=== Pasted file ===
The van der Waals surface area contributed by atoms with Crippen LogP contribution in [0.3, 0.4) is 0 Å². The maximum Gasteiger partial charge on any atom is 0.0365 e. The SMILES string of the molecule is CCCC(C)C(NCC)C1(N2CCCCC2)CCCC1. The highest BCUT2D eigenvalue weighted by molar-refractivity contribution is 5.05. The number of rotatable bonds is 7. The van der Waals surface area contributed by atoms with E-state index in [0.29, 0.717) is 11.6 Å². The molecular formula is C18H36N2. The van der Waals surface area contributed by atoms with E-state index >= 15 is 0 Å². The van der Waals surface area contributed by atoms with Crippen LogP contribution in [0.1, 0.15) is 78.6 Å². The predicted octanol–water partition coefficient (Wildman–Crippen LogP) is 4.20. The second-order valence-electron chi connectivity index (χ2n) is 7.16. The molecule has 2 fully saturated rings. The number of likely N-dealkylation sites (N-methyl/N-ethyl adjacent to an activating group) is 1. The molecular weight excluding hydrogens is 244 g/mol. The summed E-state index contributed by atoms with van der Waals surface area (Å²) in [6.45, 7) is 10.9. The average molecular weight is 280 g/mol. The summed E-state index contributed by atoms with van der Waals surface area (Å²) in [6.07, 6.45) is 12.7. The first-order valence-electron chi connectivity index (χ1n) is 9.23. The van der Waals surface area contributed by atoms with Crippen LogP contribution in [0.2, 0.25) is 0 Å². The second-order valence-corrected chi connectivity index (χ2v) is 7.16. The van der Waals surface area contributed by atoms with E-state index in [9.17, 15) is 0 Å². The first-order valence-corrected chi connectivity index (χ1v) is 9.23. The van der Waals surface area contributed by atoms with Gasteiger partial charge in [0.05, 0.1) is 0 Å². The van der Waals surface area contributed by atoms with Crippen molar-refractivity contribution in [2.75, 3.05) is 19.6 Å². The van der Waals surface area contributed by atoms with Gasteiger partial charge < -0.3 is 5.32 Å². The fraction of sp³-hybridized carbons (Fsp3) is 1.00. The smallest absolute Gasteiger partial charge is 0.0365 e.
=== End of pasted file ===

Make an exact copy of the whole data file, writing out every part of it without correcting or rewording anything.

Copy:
The van der Waals surface area contributed by atoms with Crippen LogP contribution in [0.3, 0.4) is 0 Å². The maximum Gasteiger partial charge on any atom is 0.0365 e. The SMILES string of the molecule is CCCC(C)C(NCC)C1(N2CCCCC2)CCCC1. The highest BCUT2D eigenvalue weighted by molar-refractivity contribution is 5.05. The number of rotatable bonds is 7. The van der Waals surface area contributed by atoms with E-state index in [0.29, 0.717) is 11.6 Å². The molecular formula is C18H36N2. The van der Waals surface area contributed by atoms with E-state index >= 15 is 0 Å². The van der Waals surface area contributed by atoms with Crippen LogP contribution in [0.1, 0.15) is 78.6 Å². The predicted octanol–water partition coefficient (Wildman–Crippen LogP) is 4.20. The second-order valence-electron chi connectivity index (χ2n) is 7.16. The molecule has 2 fully saturated rings. The number of likely N-dealkylation sites (N-methyl/N-ethyl adjacent to an activating group) is 1. The molecular weight excluding hydrogens is 244 g/mol. The summed E-state index contributed by atoms with van der Waals surface area (Å²) in [6.45, 7) is 10.9. The average molecular weight is 280 g/mol. The summed E-state index contributed by atoms with van der Waals surface area (Å²) in [6.07, 6.45) is 12.7. The first-order valence-electron chi connectivity index (χ1n) is 9.23. The van der Waals surface area contributed by atoms with Crippen LogP contribution in [0.2, 0.25) is 0 Å². The second-order valence-corrected chi connectivity index (χ2v) is 7.16. The van der Waals surface area contributed by atoms with E-state index in [9.17, 15) is 0 Å². The first-order valence-corrected chi connectivity index (χ1v) is 9.23. The van der Waals surface area contributed by atoms with Gasteiger partial charge in [0.05, 0.1) is 0 Å². The van der Waals surface area contributed by atoms with Crippen molar-refractivity contribution in [2.75, 3.05) is 19.6 Å². The van der Waals surface area contributed by atoms with Gasteiger partial charge < -0.3 is 5.32 Å². The fraction of sp³-hybridized carbons (Fsp3) is 1.00. The smallest absolute Gasteiger partial charge is 0.0365 e.